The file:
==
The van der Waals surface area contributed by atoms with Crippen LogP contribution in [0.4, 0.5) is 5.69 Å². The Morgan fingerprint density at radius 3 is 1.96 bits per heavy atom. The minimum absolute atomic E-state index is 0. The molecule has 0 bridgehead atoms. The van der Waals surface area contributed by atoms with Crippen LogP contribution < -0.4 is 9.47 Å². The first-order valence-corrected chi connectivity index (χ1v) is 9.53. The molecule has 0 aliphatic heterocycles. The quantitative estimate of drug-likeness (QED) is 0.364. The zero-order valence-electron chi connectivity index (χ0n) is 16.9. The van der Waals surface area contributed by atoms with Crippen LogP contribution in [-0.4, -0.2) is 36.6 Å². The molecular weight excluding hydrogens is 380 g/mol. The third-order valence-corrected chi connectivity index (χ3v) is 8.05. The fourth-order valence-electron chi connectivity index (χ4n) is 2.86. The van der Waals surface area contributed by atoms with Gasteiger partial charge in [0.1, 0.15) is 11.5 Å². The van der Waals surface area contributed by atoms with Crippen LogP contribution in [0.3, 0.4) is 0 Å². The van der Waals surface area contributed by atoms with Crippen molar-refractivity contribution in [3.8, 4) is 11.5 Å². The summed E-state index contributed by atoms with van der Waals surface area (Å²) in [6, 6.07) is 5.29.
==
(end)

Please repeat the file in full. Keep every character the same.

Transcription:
The van der Waals surface area contributed by atoms with Crippen LogP contribution in [0.4, 0.5) is 5.69 Å². The Morgan fingerprint density at radius 3 is 1.96 bits per heavy atom. The minimum absolute atomic E-state index is 0. The molecule has 0 bridgehead atoms. The van der Waals surface area contributed by atoms with Crippen LogP contribution < -0.4 is 9.47 Å². The first-order valence-corrected chi connectivity index (χ1v) is 9.53. The molecule has 0 aliphatic heterocycles. The quantitative estimate of drug-likeness (QED) is 0.364. The zero-order valence-electron chi connectivity index (χ0n) is 16.9. The van der Waals surface area contributed by atoms with Crippen LogP contribution in [-0.4, -0.2) is 36.6 Å². The molecular weight excluding hydrogens is 380 g/mol. The third-order valence-corrected chi connectivity index (χ3v) is 8.05. The fourth-order valence-electron chi connectivity index (χ4n) is 2.86. The van der Waals surface area contributed by atoms with Gasteiger partial charge in [0.1, 0.15) is 11.5 Å². The van der Waals surface area contributed by atoms with Crippen LogP contribution in [0.3, 0.4) is 0 Å². The van der Waals surface area contributed by atoms with Crippen molar-refractivity contribution in [3.8, 4) is 11.5 Å². The summed E-state index contributed by atoms with van der Waals surface area (Å²) in [6, 6.07) is 5.29.